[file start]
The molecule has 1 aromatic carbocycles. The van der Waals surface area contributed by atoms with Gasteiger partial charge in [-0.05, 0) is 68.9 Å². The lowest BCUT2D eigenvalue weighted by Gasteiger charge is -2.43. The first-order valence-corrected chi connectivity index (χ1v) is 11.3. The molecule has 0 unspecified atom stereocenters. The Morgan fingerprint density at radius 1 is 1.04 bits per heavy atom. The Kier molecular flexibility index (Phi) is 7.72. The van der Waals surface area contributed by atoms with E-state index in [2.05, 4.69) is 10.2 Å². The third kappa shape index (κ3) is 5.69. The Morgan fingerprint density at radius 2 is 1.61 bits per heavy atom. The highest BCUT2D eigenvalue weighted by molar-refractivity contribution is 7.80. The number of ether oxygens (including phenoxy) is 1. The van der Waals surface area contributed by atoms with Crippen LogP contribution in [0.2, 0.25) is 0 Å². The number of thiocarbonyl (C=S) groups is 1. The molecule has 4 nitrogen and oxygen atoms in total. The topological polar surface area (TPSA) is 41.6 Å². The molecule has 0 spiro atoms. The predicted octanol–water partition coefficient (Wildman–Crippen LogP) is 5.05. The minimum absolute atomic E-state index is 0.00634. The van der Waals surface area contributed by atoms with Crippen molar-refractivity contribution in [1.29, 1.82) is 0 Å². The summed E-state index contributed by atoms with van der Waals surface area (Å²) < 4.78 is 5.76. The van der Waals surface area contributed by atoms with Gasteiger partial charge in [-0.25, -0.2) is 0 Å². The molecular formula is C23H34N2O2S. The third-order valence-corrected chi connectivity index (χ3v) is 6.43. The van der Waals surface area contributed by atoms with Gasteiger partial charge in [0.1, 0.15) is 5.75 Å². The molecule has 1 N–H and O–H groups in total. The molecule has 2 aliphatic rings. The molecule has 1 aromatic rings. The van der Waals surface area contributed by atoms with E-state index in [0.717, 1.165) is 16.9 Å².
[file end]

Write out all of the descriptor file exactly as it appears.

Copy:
The molecule has 1 aromatic carbocycles. The van der Waals surface area contributed by atoms with Gasteiger partial charge in [-0.05, 0) is 68.9 Å². The lowest BCUT2D eigenvalue weighted by Gasteiger charge is -2.43. The first-order valence-corrected chi connectivity index (χ1v) is 11.3. The molecule has 0 unspecified atom stereocenters. The Morgan fingerprint density at radius 1 is 1.04 bits per heavy atom. The Kier molecular flexibility index (Phi) is 7.72. The van der Waals surface area contributed by atoms with E-state index in [2.05, 4.69) is 10.2 Å². The third kappa shape index (κ3) is 5.69. The Morgan fingerprint density at radius 2 is 1.61 bits per heavy atom. The highest BCUT2D eigenvalue weighted by molar-refractivity contribution is 7.80. The number of ether oxygens (including phenoxy) is 1. The van der Waals surface area contributed by atoms with Crippen LogP contribution in [0.2, 0.25) is 0 Å². The number of thiocarbonyl (C=S) groups is 1. The molecule has 4 nitrogen and oxygen atoms in total. The topological polar surface area (TPSA) is 41.6 Å². The molecule has 0 spiro atoms. The predicted octanol–water partition coefficient (Wildman–Crippen LogP) is 5.05. The minimum absolute atomic E-state index is 0.00634. The van der Waals surface area contributed by atoms with Crippen molar-refractivity contribution in [1.29, 1.82) is 0 Å². The summed E-state index contributed by atoms with van der Waals surface area (Å²) < 4.78 is 5.76. The van der Waals surface area contributed by atoms with Gasteiger partial charge in [-0.25, -0.2) is 0 Å². The molecular formula is C23H34N2O2S. The third-order valence-corrected chi connectivity index (χ3v) is 6.43. The van der Waals surface area contributed by atoms with Gasteiger partial charge in [0.1, 0.15) is 5.75 Å². The molecule has 1 N–H and O–H groups in total. The molecule has 2 aliphatic rings. The molecule has 1 aromatic rings. The van der Waals surface area contributed by atoms with E-state index in [0.717, 1.165) is 16.9 Å².